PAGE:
It’s time for a new release, and boy, what a release it is. In this release I focused on two things: performance and usability.

Do note that this release is NOT backwards compatible if you’re using a relational database: to use it, you will need to delete all JobRunr related tables in your database.


Performance improvements

As I’m still working towards version 1.0, I did some research in the performance of JobRunr. In doing so, I found a better queuing technique to keep threads busier resulting in a 10 to 15% performance increase.

Dashboard improvements

This release also includes some new enhancements for the dashboard (spoiler alert: there is screen recording available further below):

Live updates for each job

When you’re viewing a job, you now have live updates for that job - this means that if you visit the details of an enqueued job, as soon as it will start processing, you will see the job state change to processing. The same of course goes for state changes to succeeded and deleted.

Logging for each job

The feature introduced above, live updates, means we now also can add logging for each job in the dashboard. When you log something, it is automatically also visible inside the dashboard and new messages will appear as they’re logged, it is as if you’re looking at a real console. To log something in the dashboard, you have two options:

  • you can use the JobContext and use it’s logger:
    jobContext.logger().info('this will appear in the dashboard');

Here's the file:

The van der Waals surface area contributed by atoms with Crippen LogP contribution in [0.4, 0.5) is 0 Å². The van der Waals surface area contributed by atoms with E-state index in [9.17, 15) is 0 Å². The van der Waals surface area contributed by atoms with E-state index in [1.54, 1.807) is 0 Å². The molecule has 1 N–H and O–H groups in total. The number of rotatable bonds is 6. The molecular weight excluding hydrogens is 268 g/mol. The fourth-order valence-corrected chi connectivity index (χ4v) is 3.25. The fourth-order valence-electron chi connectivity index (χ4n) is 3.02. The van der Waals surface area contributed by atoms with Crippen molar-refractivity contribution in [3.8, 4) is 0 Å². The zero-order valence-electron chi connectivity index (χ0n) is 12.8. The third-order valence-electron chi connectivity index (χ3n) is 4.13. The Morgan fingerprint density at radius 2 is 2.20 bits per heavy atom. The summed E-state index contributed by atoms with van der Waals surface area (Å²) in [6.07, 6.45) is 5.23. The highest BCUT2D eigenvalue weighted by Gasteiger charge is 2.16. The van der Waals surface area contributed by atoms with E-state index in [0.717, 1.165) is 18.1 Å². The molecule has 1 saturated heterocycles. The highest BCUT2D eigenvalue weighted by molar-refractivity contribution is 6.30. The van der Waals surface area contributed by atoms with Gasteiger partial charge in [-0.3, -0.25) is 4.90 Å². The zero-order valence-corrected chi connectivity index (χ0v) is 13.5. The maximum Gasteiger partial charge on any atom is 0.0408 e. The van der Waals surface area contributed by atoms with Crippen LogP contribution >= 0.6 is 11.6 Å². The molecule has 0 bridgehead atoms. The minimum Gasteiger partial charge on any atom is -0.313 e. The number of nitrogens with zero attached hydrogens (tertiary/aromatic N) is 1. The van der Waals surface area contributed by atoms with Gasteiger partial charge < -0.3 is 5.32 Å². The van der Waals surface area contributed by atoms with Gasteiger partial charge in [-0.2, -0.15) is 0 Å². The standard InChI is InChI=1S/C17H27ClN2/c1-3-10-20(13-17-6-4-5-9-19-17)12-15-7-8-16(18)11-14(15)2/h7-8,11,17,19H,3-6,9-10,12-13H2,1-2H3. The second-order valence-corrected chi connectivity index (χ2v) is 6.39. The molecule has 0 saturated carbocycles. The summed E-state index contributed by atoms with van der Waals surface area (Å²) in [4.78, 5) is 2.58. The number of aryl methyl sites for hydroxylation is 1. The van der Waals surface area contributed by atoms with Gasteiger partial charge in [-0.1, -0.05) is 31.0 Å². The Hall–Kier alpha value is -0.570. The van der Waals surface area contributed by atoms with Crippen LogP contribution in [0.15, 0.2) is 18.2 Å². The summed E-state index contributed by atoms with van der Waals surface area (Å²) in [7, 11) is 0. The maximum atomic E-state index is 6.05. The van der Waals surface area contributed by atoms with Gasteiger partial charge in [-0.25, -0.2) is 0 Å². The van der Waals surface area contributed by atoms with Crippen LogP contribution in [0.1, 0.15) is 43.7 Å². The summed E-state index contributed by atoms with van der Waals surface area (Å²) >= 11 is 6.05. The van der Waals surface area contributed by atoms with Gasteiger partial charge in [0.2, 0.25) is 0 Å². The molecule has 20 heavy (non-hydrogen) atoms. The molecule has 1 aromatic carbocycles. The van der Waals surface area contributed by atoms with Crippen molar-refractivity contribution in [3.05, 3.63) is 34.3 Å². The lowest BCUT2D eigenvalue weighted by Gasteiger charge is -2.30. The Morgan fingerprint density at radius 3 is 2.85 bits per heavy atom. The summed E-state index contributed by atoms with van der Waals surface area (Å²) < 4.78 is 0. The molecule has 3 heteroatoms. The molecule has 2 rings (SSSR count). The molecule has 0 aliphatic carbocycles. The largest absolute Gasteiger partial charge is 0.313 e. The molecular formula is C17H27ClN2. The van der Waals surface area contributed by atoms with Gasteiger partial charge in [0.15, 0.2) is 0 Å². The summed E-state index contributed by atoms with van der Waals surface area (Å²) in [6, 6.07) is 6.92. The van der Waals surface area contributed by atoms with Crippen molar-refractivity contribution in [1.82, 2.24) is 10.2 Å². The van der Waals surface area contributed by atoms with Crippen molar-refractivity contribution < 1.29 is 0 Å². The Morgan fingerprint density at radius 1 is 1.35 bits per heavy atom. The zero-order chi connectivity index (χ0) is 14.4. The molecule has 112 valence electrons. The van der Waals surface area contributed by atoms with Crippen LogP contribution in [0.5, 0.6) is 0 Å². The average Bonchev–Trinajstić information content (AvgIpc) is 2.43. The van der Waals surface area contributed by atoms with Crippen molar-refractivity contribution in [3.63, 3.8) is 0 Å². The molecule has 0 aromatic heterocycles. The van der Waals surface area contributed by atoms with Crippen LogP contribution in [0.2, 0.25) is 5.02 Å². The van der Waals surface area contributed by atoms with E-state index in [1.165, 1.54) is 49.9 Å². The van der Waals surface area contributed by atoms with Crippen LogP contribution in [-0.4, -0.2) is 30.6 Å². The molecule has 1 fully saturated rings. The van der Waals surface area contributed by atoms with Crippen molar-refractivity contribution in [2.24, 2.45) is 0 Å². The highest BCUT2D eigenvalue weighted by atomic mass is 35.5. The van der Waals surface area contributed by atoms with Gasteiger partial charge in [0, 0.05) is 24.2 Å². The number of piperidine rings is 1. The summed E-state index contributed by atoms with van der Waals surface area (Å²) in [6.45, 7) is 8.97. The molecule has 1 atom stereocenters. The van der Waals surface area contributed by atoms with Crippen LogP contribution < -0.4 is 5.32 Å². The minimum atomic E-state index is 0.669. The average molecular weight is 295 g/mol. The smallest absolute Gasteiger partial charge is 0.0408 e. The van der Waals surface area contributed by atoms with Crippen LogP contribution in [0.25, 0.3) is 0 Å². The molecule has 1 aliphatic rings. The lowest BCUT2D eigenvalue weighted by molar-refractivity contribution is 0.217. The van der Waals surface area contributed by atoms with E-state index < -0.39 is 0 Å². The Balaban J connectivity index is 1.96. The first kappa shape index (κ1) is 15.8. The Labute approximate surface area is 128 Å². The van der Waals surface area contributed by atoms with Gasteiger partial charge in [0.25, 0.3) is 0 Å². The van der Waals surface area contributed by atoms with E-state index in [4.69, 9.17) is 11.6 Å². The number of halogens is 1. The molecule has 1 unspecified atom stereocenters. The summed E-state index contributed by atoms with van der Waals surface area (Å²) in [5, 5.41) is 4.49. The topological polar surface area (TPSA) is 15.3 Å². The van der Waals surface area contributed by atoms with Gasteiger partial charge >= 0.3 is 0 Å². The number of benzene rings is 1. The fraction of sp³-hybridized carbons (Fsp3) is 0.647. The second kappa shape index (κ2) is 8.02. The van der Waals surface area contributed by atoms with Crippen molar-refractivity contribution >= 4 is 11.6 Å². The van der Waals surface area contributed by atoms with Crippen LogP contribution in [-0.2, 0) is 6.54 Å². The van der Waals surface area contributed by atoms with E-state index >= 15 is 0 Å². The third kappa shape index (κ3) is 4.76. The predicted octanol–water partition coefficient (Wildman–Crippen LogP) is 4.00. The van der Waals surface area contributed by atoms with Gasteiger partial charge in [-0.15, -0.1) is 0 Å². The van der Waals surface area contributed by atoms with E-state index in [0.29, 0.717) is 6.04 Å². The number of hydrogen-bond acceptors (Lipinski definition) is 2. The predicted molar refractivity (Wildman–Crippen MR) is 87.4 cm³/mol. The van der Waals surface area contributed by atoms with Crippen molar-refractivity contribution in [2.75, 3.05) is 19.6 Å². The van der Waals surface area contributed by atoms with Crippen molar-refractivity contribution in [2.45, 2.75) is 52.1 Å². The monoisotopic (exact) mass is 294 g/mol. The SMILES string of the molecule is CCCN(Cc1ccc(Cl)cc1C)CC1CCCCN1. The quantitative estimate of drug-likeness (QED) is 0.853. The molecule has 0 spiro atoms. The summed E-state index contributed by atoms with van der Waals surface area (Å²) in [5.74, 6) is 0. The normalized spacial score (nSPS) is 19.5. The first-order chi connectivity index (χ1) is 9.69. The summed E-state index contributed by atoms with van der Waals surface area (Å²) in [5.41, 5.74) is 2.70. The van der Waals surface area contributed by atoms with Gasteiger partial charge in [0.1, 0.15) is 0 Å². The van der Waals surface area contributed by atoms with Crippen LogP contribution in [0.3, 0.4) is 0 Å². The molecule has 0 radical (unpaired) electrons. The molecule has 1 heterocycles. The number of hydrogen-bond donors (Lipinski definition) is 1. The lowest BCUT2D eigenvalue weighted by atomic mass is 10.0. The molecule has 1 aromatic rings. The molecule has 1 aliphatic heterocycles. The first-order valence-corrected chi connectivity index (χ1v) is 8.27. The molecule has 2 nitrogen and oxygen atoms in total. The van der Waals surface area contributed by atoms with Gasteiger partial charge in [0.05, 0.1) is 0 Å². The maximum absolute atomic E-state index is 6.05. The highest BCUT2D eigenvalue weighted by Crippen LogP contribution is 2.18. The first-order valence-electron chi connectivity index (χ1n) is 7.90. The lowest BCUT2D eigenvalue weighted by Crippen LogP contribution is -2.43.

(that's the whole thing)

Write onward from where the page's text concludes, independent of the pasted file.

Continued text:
• or - even easier - wrap your existing Logger as follows:
    new JobRunrDashboardLogger(LoggerFactory.getLogger(MyService.class))

The last logger will make sure that all info, warn and error statement will be shown in the dashboard for each job. Debug logging is not supported as I want to prevent to spam the various browsers.

Progress bar for jobs

Long running jobs take time - and sometimes you need to know how long a job will take. Thanks to the new progress bar in JobRunr, you can now track progress from within the dashboard - a progress bar will appear automatically just below the ‘Processing job’ header and advance while work is progressing.

To use this feature, you will need to inject the JobContext into your job: BackgroundJob.enqueue(() -> myService.doWork(JobContext.Null)).

Inside your actual job, you can then use the JobContext to create a progress bar:

public class MyService {

	public void doWork(JobContext jobContext) {
    	JobDashboardProgressBar progressBar = jobContext.progressBar(1000);
        for(int i = 0; i < 1000; i++) {
        	//do actual work
            // or you can also use

A picture says more than a 1000 words

Watch logging appear live from your actual job

Other improvements

  • GitHub issue 8: dashboard not visible if not background job servers available.
  • GitHub issue 9: you will now be redirected immediately to the dashboard
  • GitHub issue 11: the lambda you enqueue can now return a result (though you won’t be able to do anything with it)
  • GitHub issue 13: added option to set the amount of workers via the Fluent API
  • GitHub issue 15: jobs that were processing while a background job server crashed are now being picked up by another server
  • GitHub issue 17: all jobs can now be deleted
  • GitHub issue 19: an exception while adding/removing listeners has been solved